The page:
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Nothing says "I Love You, Dear" like screaming lower back pain!

Sometimes Wrong but rarely in doubt!

10 November 2009

The Gathering Storm

Robert Jordan, Brandon Sanderson
ISBN-10: 0765302306
Rating:  Buy, Paperback, Used

Mrs. Bugbear is a tolerant and patient woman.  She's upfront, honest and doesn't try to manipulate or play dominance games and long-sufferingly accepts my bibliophilia.  In short she's nothing like any of the domineering, immature caricatures of women that populate the Robert Jordan epic the Never-Ending Wheel of Brutal Torture, aka The Wheel of Time series.

I don't like to make light about someone's death, but there is a certain irony in the original author dying before such a long series has been concluded.  Robert Jordan was certainly a skilled author, he's kept the interest of his readers in a series that started publication in 1990.  In my case he's managed it by holding out the hope of seeing some of the main characters die.  Not since reading David Fientuch's Seafort Saga have I yearned (nay burned with the need) to see irredeemable main characters die. I actually find the minions of evil to be much less irritating than the main characters in the Never-Ending Wheel of Brutal Torture.  Perhaps it's just the fact that the evil characters get less 'screen-time' than the main characters and hence are less developed but nonetheless I prefer the infrequent appearances of evil characters  to most of the main characters and the main female characters in particular.  In fact given a choice I'm hoping that the Dark One wins.

Yet the series still manages to suck me in and that is the sign of an author of some talent.  The series is very detailed, but what can you expect after twelve frickin' books. In fact the series almost borders on information overload.  But enough of my general complaints with the series.  The book itself is actually not bad, not great but okay bordering on good even.  Okay one more comment on the series in general, I'm surprised the Dragon was reborn given the shrewish nature of the women of the world, that 50-50 chance of another shrew would make most men look at a woman and say "WHOA! No. Frickin'. Way".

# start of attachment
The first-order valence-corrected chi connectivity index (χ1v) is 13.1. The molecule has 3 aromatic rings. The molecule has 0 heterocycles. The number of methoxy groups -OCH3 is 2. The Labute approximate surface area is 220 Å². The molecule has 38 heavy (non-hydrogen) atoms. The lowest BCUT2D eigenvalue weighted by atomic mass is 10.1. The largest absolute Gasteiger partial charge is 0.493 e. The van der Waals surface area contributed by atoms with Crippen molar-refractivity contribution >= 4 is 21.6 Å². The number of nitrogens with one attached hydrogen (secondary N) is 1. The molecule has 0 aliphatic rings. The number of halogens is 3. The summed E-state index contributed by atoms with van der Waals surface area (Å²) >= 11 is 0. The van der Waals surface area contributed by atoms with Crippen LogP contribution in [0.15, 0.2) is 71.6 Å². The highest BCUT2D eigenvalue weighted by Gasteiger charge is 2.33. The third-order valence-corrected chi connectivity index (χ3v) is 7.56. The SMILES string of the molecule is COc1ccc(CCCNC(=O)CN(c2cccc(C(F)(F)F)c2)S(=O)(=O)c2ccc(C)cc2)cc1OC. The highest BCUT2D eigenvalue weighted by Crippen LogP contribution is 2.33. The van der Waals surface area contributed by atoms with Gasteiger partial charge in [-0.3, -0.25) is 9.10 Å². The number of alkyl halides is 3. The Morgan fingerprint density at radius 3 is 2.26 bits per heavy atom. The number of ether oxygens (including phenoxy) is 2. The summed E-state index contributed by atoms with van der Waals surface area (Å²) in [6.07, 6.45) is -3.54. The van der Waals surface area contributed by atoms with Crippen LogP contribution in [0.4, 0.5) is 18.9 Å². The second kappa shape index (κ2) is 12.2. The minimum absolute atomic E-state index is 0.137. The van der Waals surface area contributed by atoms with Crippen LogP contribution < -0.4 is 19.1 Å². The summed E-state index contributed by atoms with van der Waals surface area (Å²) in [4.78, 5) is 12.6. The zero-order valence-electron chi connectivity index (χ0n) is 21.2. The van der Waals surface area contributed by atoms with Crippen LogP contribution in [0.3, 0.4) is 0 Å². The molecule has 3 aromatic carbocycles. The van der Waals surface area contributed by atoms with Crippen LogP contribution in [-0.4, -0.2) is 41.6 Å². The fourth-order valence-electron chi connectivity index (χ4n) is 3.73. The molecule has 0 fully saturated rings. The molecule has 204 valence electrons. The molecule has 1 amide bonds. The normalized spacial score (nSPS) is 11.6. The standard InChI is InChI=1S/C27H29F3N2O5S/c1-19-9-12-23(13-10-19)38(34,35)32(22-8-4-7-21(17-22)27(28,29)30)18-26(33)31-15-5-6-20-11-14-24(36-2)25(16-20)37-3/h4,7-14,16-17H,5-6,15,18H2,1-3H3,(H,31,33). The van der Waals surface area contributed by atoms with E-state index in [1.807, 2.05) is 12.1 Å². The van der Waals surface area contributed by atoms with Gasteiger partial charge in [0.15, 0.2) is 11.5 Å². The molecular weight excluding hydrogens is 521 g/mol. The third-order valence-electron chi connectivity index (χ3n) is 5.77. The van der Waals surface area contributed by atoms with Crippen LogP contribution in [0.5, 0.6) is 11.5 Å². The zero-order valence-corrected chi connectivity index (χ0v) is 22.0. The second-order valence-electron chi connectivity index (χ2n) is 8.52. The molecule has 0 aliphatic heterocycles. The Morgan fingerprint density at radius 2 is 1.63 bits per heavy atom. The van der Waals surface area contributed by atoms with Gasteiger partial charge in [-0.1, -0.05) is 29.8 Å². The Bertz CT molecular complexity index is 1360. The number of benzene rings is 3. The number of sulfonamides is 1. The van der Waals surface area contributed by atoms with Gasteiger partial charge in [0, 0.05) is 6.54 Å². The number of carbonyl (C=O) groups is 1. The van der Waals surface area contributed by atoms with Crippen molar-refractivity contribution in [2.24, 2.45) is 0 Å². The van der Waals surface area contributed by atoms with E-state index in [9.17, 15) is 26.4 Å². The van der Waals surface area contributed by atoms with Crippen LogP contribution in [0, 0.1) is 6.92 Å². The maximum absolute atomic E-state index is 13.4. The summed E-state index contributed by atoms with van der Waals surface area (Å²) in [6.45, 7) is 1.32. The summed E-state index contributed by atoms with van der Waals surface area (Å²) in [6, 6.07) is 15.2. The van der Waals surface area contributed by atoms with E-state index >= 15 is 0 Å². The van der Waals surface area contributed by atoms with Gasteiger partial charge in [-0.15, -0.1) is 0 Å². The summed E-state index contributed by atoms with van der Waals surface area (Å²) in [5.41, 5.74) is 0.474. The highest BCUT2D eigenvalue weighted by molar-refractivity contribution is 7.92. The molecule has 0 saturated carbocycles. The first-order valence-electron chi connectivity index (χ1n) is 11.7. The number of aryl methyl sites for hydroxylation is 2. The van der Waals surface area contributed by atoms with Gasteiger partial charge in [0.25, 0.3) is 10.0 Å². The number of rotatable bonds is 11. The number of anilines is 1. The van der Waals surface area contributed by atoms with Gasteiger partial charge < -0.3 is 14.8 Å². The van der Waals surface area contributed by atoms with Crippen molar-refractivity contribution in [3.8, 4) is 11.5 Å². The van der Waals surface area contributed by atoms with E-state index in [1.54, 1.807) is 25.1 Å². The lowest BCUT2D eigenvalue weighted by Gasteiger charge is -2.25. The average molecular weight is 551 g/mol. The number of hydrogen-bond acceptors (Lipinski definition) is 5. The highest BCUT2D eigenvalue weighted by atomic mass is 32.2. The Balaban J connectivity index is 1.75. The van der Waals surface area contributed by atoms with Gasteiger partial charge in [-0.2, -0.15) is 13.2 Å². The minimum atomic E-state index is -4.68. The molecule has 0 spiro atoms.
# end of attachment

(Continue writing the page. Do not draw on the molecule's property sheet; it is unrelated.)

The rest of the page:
My chief complaint with the book itself is a lack of 'what has gone before' section.  Generally I just skim this part in most books but the last book in the Never-Ending Wheel of Brutal Torture was published in 2005 and in this case I needed the memory refresh.  Its lack was irritating and I don't have the time to re-read all twelve frickin' books.  I can better spend the time re-reading The Tuloriad now that I've received my dead-tree version.

If you like Jordan's writing style then you're in for something of a pleasant surprise since Sanderson manages to very nearly hit the same tone and pace of Jordan.  I've read that Jordan had written a portion of the book before his death and left many notes so perhaps that contributes to Sanderson's success in replicating Jordan's style.  I said 'very nearly' because Sanderson actually seems to pick up the pace a bit.  The author's foreword warns that it's going to take three more books to complete the series so the pace is only slightly faster than the usual glacial pace of the rest of the Never-Ending Wheel of Brutal Torture.  If you trim the baggage of the previous twelve frickin' books then The Gathering Storm is an average epic fantasy book.  It's good enough that I'm considering trying some of Sanderson's other books, but I'm worried that those series might catch the same bug that has infested the Never-Ending Wheel of Brutal Torture.  If you've enjoyed the other books in the Wheel of Time series then you'll like A Gathering Storm since it seems to be...well more of the same.  As in three more frickin' books of the same [sigh].

Providing a rating for this book was difficult, on one hand to be impartial I need to consider this book on its own merits and the flaws are slow pacing, the aforementioned necessity for a refresh of past events and the horrible shrews that are the women of the Never-Ending Wheel of Brutal Torture.  I find it difficult to divorce merits of The Gathering Storm from the general faults of the Never-Ending Wheel of Brutal Torture.  So in the end The Gathering Storm gets a composite rating of Buy Paper Back Used or roughly a 2.5 out of 5.

I'm still cheering for the Dark One at Tarmon Gaidon though.

1 comment:

  1. This is one series I have no regret for missing out on. - TB


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